We are approaching near the end of this year, what has Black Svan got planned for 2015?

In 2015, we plan on making a huge impact on the music scene. We plan on touring Ireland, the UK, Germany and France and to play at good festivals in Europe. In January, we plan on recording a music video for 16 minutes as a single and making another music video later on in the year.


Watch Black Svan Sickness Official Music Video

http://youtu.be/a5I-mO-93hY


Exclusive

Collie

“There seems to be fewer people putting out shite recordings done on the microphone on their laptop, which tend to make my ears bleed”

The Bitter Truth

We asked Dublin rapper Collie a few questions about the rap scene and the inspiration behind his 4th studio album The Bitter Truth......... What was the Inspiration behind The Bitter Truth?

Well, as far as the title goes, it was a line from the song ‘Fresh’, but I thought it served well as an overall tone for the album. I’m doing this over 10 years at this point, and a lot of the subject matter I have in this release may come across as ‘bitter’ to some, even though I would personally see it as me delivering a few home truths, which in my opinion is fairly evident throughout the album. With my wealth of experience in this genre in this country I can say a lot of things that no-one else can, so I thought it was fitting. Another reason would be I always like to get something in before anyone else has the chance to ha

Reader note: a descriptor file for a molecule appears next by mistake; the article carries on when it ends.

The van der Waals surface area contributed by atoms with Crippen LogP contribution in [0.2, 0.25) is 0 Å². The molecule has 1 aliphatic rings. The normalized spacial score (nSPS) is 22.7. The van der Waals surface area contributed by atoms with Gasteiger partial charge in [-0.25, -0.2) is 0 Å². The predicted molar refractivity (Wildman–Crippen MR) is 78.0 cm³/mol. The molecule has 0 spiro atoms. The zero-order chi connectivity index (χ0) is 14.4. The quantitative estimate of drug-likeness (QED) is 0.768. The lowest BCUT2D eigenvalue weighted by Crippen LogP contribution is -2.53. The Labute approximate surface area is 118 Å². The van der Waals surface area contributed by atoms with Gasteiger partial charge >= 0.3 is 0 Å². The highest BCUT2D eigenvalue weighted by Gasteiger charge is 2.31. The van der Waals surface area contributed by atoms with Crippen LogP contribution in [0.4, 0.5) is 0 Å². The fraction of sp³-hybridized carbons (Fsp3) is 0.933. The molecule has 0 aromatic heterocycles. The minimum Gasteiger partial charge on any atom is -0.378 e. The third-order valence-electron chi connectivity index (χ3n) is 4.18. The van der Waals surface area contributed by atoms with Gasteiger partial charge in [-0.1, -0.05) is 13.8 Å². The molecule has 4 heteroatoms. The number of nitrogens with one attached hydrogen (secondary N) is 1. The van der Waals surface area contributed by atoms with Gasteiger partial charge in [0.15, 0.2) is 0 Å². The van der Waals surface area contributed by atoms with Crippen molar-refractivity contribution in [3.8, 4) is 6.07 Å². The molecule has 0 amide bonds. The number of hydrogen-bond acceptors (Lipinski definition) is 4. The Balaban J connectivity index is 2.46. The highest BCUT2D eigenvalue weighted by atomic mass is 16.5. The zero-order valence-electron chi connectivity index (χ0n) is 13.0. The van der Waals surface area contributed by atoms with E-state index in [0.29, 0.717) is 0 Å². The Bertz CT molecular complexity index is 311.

In your opinion how has the rap scene in Dublin changed over the last 5 years?

Besides myself and 2 or 3 others, it’s completely changed as far as roster is concerned anyway. I think though probably the main difference would be that the quality seems a lot better these days generally speaking. There seems to be fewer people putting out shite recordings done on the microphone on their laptop, which tend to make my ears bleed ha. Besides the actual audio quality though (which I am a complete snob about if I’m being honest), there are more artists who seem to have their shit together as well, the likes of Lethal Dialect (who only reminded me recently he sent me his first song he ever did on MySpace 10 years ago) would be one off the top of me head